HCS Equity provides a loan to the trust

Equalization and distribution

Change of ownership

Trust loan is repaid

Oftentimes one or more beneficiary wishes to retain the property and it’s tax base.

The property value, other assets/cash in the trust or estate, and the number of beneficiaries are used to determine the liquidity needs for equalization.

HCS Equity provides private capital directly to the trust to create the liquidity needed for equalization, a necessary step to avoid reassessment under Proposition 58.

Cash or property are distributed as mutually agreed upon by the beneficiaries.

Change of ownership and exclusion from reassessment are filed.

The beneficiary retaining the property either repays the private loan with their own funds, or secures conventional financing to repay the trust loan.

In most cases limited documentation is required, which varies slightly on a case-by-case basis. Please contact us to discuss your specific matter, and we can provide a detailed list of items needed.

Banks and credit unions offer little help in this regard, whether out of risk-averse policies or simple lack of knowledge regarding trust or estate administration.

No, we follow the BOE guidelines and lend directly to the Trust, Estate or Probate, and use the subject property as collateral.

No, our loans are not personally guaranteed, and as such do not require an individual’s financial or credit information. However, credit scores may have an impact on a beneficiary’s ability to refinance out of our private loan once the property is transferred out of the Trust, Estate or Probate into their name.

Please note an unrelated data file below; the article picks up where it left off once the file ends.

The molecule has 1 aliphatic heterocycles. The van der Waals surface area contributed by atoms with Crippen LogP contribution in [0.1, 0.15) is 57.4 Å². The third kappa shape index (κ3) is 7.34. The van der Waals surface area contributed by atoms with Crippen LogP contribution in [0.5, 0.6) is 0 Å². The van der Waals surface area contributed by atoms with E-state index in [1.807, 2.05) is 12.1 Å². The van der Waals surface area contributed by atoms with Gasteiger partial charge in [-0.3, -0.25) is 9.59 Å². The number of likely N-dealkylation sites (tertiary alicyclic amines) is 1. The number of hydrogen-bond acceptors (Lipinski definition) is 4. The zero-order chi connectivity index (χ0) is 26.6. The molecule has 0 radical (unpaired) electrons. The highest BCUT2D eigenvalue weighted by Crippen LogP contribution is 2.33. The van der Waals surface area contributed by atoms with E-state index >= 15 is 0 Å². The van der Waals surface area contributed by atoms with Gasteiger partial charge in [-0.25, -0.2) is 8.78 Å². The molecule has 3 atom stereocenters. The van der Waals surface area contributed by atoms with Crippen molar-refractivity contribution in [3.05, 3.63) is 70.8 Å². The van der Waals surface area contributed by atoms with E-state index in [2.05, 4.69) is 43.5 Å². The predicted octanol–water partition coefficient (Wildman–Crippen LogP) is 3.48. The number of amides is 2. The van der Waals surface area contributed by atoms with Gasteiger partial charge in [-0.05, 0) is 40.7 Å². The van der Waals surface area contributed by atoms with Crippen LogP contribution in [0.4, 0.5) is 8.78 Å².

HCS Equity does not provide inheritance advances.

In the State of California, real property is reassessed at market value if sold or transferred, and property taxes can increase dramatically as a result. However, if the sale or transfer is between parents and their children, or from grandparents to their grandchildren, under specific/limited circumstances, the property will not be reassessed if certain conditions are met, and the proper application is timely filed. These propositions allow the new property owners to avoid property tax increases when acquiring property from their parents or children or from their grandparents. The new owner’s taxes are calculated on the established Proposition 13 base year value, instead of the current market value when the property is acquired. For additional information, please visit the BOE FAQs site: http://www.boe.ca.gov/proptaxes/faqs/propositions58.htm

Trustees, executors, administrators, private fiduciaries, and estate and trust attorneys routinely encounter problems when administering cash-poor trusts, estates or probates after someone passes away. These problems include how to equalize and distribute assets between children so that everyone gets an equal share; how to pay expenses when there is little or no cash in the estate; how to pay off a reverse mortgage that a parent or grandparent has taken out on the home; or how to structure the trust or estate administration so that one beneficiary receives real property while ensuring that the other beneficiaries receive an equal share. Often, there is too little cash in the estate to achieve these goals, and the trustee or executor is forced to sell real property assets in the course of the trust or estate administration in order to raise the money needed. HCS Equity provides private 3rd party loans to create necessary liquidity to retain the applicable property tax exemptions, and can do so in a fraction of the time it takes to prep and sell a property.